About 400 Scotland County residents will immediately lose their long-term unemployment benefits with the state’s expected cutoff on June 30.
According to state Rep. Garland Pierce, Scotland County stands to suffer the impact of these changes more than most.
The state cuts will not apply to those currently on the unemployment rolls, only those who apply after June 30.
But federal Extended Unemployment Coverage payments to the long-term unemployed will cease immediately, as the federal law providing for those benefits requires that states maintain their existing benefit structure.
According to the state Department of Commerce, some 70,000 North Carolina workers who have been unemployed for over 26 weeks will be affected by the end of EUC payments, including some 400 in Scotland County.
In February, the General Assembly voted to reduce the maximum weekly allotment of unemployment benefits from $530 to $350. The duration of payments will also decrease from 26 weeks to a sliding scale of 12 to 20, depending upon the unemployment rate.
“There’s more opportunity in places like Greensboro, Raleigh, and Charlotte to take advantage of - in those places you can almost walk into another job,” said the Wagram Democrat. “In areas where people are already struggling it will have a direct effect on a lot of our small businesses, and they will have to lay off more people, which will put more people on the unemployment rolls.”
Lawmakers said the cuts were made in order to fund repayment of debt incurred by the state when it borrowed federal money in the past to fund jobless benefits.
“They borrowed that money from the federal government and now they’re just sacrificing to pay it back,” said Pierce. “If they fail to start paying these back, they will be deeper in the hole.”
The $2.5 billion in savings will allow the state’s unemployment fund debt to be paid by 2015.
Pierce also voiced concern for those who will become unemployed next month with the closure of the House of Raeford turkey slaughter facility in Raeford, which employs some 950 people, many of them residents of Scotland County.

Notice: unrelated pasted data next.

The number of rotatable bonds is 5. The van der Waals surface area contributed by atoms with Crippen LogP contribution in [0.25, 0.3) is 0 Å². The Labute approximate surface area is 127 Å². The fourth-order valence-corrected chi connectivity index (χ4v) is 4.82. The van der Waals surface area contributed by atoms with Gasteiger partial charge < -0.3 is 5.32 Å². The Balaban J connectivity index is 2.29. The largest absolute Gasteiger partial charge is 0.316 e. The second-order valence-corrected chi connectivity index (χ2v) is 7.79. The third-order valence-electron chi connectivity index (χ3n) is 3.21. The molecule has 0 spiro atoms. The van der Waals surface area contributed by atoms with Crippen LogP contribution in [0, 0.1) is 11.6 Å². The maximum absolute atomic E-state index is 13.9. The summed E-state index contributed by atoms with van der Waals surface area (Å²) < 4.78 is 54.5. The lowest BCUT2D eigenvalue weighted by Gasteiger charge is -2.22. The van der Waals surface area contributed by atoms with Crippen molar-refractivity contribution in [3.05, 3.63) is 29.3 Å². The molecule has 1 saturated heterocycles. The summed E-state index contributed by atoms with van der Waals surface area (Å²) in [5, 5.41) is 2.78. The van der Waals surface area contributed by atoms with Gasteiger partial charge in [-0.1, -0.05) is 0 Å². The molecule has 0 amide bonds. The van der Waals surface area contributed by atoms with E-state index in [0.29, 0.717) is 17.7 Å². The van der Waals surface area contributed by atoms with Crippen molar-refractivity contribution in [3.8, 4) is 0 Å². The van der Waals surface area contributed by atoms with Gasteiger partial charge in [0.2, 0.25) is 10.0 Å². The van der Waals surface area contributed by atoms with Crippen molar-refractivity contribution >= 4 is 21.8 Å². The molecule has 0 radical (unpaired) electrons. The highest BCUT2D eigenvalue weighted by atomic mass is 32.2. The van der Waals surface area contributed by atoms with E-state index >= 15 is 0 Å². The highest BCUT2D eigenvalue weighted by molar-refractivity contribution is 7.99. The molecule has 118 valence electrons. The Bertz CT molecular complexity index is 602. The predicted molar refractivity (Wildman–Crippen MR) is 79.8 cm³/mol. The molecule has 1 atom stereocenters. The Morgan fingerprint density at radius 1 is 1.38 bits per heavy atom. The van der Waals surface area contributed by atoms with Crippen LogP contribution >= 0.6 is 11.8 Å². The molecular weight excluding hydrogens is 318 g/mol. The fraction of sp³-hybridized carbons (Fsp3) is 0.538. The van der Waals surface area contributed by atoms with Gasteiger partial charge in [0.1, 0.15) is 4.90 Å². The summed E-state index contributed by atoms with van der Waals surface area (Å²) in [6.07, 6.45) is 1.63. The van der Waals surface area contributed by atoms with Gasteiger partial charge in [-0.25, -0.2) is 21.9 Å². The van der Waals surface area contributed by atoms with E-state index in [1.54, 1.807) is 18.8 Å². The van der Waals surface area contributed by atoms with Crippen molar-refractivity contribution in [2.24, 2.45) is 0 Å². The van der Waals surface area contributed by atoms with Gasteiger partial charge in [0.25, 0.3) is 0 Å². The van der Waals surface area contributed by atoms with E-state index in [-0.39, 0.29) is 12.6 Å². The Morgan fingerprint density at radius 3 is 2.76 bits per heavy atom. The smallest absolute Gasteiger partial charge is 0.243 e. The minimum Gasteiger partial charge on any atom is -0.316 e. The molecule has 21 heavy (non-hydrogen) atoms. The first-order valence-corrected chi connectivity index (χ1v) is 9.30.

“So many have lost their jobs due to no fault of their own,” said Pierce. “Many are hardworking people. The people at House of Raeford who will lose their jobs are definitely not at fault.”
He added that many who remain unemployed after their unemployment payments have expired will have no choice but to apply for assistance through social services.
“It’s going to put a lot of people in a difficult financial situation,” Pierce said. “God forbid it’s a family where both of the breadwinners were receiving unemployment insurance - that would be a double blow. People have to pay for their lights, utilities, food, some people have car payments and mortgages.”
Currently, 453 Scotland County residents are receiving state unemployment benefits. Those with questions about whether or not their benefits will be affected by the changes can inquire at the Scotland County Divison of Workforce Solutions on North Main Street.
According to office manager Betty Galloway, the Division of Workforce Solutions will also be increasing its workforce training services and resume workshops to assist those impacted by the cessation of their benefits.
“We’re going to ramp up our intensive services to work with them one-on-one,” she said, adding that some workers who have been unemployed long-term are successful in finding new jobs.
“We can’t say it never happens - there are those here and there who find jobs,” said Galloway. “They have to be very persistent in job searching because the market is tight.”